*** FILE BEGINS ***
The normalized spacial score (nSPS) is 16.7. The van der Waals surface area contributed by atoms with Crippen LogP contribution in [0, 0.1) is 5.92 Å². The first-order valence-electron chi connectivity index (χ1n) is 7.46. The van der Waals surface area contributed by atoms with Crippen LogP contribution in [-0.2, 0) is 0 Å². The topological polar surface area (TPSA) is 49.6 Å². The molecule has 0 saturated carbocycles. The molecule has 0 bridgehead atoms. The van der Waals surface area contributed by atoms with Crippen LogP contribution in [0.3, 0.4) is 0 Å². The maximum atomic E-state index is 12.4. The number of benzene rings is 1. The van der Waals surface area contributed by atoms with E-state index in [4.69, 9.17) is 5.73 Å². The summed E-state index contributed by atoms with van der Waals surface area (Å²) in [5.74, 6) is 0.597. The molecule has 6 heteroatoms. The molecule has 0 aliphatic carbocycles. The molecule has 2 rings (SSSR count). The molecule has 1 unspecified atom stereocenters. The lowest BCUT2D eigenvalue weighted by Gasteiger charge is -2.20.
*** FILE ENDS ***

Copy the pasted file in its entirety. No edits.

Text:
The normalized spacial score (nSPS) is 16.7. The van der Waals surface area contributed by atoms with Crippen LogP contribution in [0, 0.1) is 5.92 Å². The first-order valence-electron chi connectivity index (χ1n) is 7.46. The van der Waals surface area contributed by atoms with Crippen LogP contribution in [-0.2, 0) is 0 Å². The topological polar surface area (TPSA) is 49.6 Å². The molecule has 0 saturated carbocycles. The molecule has 0 bridgehead atoms. The van der Waals surface area contributed by atoms with Crippen LogP contribution in [0.3, 0.4) is 0 Å². The maximum atomic E-state index is 12.4. The number of benzene rings is 1. The van der Waals surface area contributed by atoms with E-state index in [4.69, 9.17) is 5.73 Å². The summed E-state index contributed by atoms with van der Waals surface area (Å²) in [5.74, 6) is 0.597. The molecule has 6 heteroatoms. The molecule has 0 aliphatic carbocycles. The molecule has 2 rings (SSSR count). The molecule has 1 unspecified atom stereocenters. The lowest BCUT2D eigenvalue weighted by Gasteiger charge is -2.20.